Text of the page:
Carrara, in northern Tuscany, is built along a river below the famous marble quarries that have been in use since Roman times and where famous Renaissance sculptors such as Michelangelo sourced their marble. Carrara is not only known as the city of marble but also as the birthplace of anarchism in Italy (in late 19th century) and it still remains a center of anarchism today.
Carrara Top Sights
Strolling around Carrara’s historic center you’ll see plenty of marble used in buildings and statues. Be sure to stop in at Pizzeria Tognozzi, Via Santa Maria 12, to try gnam gnam, farinata (chickpea pancake) served in a focaccia. Thanks to our friends Martha and Mike of A Path to Lunch for introducing us to this delicious snack and the sights of Carrara.
Duomo di Sant’Andrea, Carrara’s cathedral, has been in existence since at least 1035 although little of the original remains. The cathedral, the first church to be made completely of marble, has been enlarged and remodeled several times and has Romanesque and Gothic features. Its white marble pulpit dates from the 16th century. In a side room is a charming presepe, nativity scene, made of marble that depicts Carrara and how it would have been if Jesus had been born there.
The 16th century Ducal Palace is now home to the Fine Arts Academy. Castello Malaspiniano, part of the building, is from the 13th century,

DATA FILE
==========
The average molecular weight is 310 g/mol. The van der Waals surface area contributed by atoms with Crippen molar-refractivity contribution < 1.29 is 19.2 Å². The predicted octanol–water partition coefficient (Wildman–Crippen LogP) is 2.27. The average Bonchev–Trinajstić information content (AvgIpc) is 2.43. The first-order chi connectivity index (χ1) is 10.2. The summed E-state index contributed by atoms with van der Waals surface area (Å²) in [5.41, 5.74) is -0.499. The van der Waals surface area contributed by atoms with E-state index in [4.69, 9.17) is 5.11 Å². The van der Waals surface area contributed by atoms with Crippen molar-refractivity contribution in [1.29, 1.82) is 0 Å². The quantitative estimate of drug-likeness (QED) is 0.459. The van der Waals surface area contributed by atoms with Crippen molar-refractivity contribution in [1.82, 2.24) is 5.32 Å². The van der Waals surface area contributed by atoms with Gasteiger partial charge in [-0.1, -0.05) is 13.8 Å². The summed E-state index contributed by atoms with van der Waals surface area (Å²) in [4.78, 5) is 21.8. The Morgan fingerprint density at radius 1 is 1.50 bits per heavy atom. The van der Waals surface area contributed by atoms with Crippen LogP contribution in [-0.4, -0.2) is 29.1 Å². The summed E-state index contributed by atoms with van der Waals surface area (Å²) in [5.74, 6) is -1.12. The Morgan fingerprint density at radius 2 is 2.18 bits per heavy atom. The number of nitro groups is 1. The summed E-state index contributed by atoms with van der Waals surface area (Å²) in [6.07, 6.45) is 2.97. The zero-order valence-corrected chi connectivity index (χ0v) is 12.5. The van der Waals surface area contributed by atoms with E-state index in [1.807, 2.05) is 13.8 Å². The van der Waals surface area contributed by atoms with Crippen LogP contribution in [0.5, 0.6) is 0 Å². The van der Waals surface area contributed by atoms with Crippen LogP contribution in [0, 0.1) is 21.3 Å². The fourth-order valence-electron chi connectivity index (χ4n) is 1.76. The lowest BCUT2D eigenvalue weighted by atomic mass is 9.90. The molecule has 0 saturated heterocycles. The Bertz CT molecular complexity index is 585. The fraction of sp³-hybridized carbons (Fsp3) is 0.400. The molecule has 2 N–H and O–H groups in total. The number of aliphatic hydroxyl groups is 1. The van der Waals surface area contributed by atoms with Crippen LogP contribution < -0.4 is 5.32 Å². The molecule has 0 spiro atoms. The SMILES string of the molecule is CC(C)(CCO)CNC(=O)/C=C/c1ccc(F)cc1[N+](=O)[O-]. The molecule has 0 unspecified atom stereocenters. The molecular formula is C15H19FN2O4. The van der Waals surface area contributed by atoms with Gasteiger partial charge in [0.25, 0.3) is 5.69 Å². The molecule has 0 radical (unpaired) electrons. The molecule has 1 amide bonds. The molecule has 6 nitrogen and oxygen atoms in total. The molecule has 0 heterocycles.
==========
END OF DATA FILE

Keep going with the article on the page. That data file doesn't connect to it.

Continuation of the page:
The large Piazza Alberica is ringed with colorful buildings, shops and bars and is a good place to sit outside (usually no extra charge for table service) to enjoy a look at local life. In Piazza d’Armi, there’s an interesting fountain made of a rotating marble ball. Piazza delle Erbe has a huge mural dedicated to Francesca Rolla, WWII Resistance heroine.
The Museum of Marble, in the lower part of town, covers Carrara and its marble from antiquity to modern times and includes sculptures and a huge display of different kinds of marble.
To see the marble quarries, drive up the hill above Carrara following signs for cave. There’s a small museum from where guided tours leave. See Carrara Marble Quarries Map for a closer look.
Plan Your Visit to Carrara
Carrara is in the northwestern part of Tuscany, an area less visited by tourists than other parts of Tuscany. See Tuscany map for Carrara’s location. There’s a train station a few kilometers from the town center and is served by buses from other towns in Tuscany. See Tuscany Train Map.
Where to Stay:
B&B La Bottega d’Arte, in a historic building, is centrally located on Via Cavour, where there’s street parking.
Villa Belverde is a boutique hotel in a historic villa set in a park, about a 5 minute drive from the city center.
Duomosette bed and breakfast is right by the cathedral, in Piazza Duomo.
Places to Go Near Carrara
Although you may see some sculptors’ studios in Carrara, the charming town of Pietrasanta is known for its marble sculptors and artist studios and has a sculpture museum.
Sarzana, 20 kilometers northwest, is another charming town to visit. Known for its antique shops, there’s a castle right in the historic center and several good restaurants.
Along the coast are a series of beach towns including Marina di Carrara, the upscale Forti dei Marmi, and the art deco town of Viareggio.
This post may contain affiliate links to sites I believe are of benefit to travelers. There is no cost to you but the small amount of revenue helps defer the cost of bringing you this free information.